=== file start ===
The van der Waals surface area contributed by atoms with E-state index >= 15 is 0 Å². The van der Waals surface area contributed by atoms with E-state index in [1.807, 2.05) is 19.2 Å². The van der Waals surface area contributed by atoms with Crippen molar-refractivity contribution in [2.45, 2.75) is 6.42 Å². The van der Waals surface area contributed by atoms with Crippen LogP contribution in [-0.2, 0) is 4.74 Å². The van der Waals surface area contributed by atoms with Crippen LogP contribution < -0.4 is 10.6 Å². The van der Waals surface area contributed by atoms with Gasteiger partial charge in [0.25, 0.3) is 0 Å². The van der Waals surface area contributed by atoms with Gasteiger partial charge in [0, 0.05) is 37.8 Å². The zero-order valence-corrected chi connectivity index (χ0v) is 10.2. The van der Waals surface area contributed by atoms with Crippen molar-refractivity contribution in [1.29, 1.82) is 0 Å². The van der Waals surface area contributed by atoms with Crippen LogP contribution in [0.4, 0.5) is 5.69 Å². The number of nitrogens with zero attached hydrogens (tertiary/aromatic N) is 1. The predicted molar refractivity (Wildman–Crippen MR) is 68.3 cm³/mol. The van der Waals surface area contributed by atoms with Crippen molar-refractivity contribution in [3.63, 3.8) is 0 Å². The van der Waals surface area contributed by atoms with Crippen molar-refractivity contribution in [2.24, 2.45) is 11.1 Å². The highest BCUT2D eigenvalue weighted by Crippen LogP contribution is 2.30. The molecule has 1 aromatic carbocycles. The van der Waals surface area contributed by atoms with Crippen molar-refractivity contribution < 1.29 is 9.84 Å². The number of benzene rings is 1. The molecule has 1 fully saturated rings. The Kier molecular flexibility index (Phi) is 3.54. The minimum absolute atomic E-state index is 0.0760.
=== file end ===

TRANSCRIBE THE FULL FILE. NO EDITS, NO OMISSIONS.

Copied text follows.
The van der Waals surface area contributed by atoms with E-state index >= 15 is 0 Å². The van der Waals surface area contributed by atoms with E-state index in [1.807, 2.05) is 19.2 Å². The van der Waals surface area contributed by atoms with Crippen molar-refractivity contribution in [2.45, 2.75) is 6.42 Å². The van der Waals surface area contributed by atoms with Crippen LogP contribution in [-0.2, 0) is 4.74 Å². The van der Waals surface area contributed by atoms with Crippen LogP contribution < -0.4 is 10.6 Å². The van der Waals surface area contributed by atoms with Gasteiger partial charge in [0.25, 0.3) is 0 Å². The van der Waals surface area contributed by atoms with Gasteiger partial charge in [0, 0.05) is 37.8 Å². The zero-order valence-corrected chi connectivity index (χ0v) is 10.2. The van der Waals surface area contributed by atoms with Crippen molar-refractivity contribution in [1.29, 1.82) is 0 Å². The van der Waals surface area contributed by atoms with Crippen LogP contribution in [0.4, 0.5) is 5.69 Å². The number of nitrogens with zero attached hydrogens (tertiary/aromatic N) is 1. The predicted molar refractivity (Wildman–Crippen MR) is 68.3 cm³/mol. The van der Waals surface area contributed by atoms with Crippen molar-refractivity contribution in [3.63, 3.8) is 0 Å². The van der Waals surface area contributed by atoms with Crippen molar-refractivity contribution in [2.24, 2.45) is 11.1 Å². The highest BCUT2D eigenvalue weighted by Crippen LogP contribution is 2.30. The molecule has 1 aromatic carbocycles. The van der Waals surface area contributed by atoms with Crippen molar-refractivity contribution < 1.29 is 9.84 Å². The number of benzene rings is 1. The molecule has 1 fully saturated rings. The Kier molecular flexibility index (Phi) is 3.54. The minimum absolute atomic E-state index is 0.0760.